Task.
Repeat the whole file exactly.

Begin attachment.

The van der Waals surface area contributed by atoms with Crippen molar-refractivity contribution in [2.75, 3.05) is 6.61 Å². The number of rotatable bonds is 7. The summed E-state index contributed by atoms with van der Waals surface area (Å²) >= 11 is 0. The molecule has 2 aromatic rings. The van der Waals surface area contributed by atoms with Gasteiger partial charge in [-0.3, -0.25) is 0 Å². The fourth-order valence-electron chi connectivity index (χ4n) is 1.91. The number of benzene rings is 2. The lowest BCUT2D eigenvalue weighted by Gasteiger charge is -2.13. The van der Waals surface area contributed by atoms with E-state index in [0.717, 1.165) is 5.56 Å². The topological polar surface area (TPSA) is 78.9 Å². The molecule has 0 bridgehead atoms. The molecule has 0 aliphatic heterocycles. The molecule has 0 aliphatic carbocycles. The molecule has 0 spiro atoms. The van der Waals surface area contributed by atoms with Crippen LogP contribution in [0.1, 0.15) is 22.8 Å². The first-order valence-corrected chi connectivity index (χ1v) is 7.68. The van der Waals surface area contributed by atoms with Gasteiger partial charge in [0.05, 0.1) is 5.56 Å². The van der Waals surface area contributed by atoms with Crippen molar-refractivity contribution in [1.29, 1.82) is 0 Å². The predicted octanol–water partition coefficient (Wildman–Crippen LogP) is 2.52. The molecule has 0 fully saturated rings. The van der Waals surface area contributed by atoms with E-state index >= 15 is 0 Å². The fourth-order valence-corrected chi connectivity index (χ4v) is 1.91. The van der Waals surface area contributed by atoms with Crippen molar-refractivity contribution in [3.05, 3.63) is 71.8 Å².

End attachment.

The van der Waals surface area contributed by atoms with Crippen molar-refractivity contribution in [2.75, 3.05) is 6.61 Å². The number of rotatable bonds is 7. The summed E-state index contributed by atoms with van der Waals surface area (Å²) >= 11 is 0. The molecule has 2 aromatic rings. The van der Waals surface area contributed by atoms with Gasteiger partial charge in [-0.3, -0.25) is 0 Å². The fourth-order valence-electron chi connectivity index (χ4n) is 1.91. The number of benzene rings is 2. The lowest BCUT2D eigenvalue weighted by Gasteiger charge is -2.13. The van der Waals surface area contributed by atoms with E-state index in [0.717, 1.165) is 5.56 Å². The topological polar surface area (TPSA) is 78.9 Å². The molecule has 0 bridgehead atoms. The molecule has 0 aliphatic heterocycles. The molecule has 0 aliphatic carbocycles. The molecule has 0 spiro atoms. The van der Waals surface area contributed by atoms with Crippen LogP contribution in [0.1, 0.15) is 22.8 Å². The first-order valence-corrected chi connectivity index (χ1v) is 7.68. The van der Waals surface area contributed by atoms with Gasteiger partial charge in [0.05, 0.1) is 5.56 Å². The van der Waals surface area contributed by atoms with Crippen molar-refractivity contribution in [1.29, 1.82) is 0 Å². The predicted octanol–water partition coefficient (Wildman–Crippen LogP) is 2.52. The molecule has 0 fully saturated rings. The van der Waals surface area contributed by atoms with E-state index >= 15 is 0 Å². The fourth-order valence-corrected chi connectivity index (χ4v) is 1.91. The van der Waals surface area contributed by atoms with Crippen molar-refractivity contribution in [3.05, 3.63) is 71.8 Å².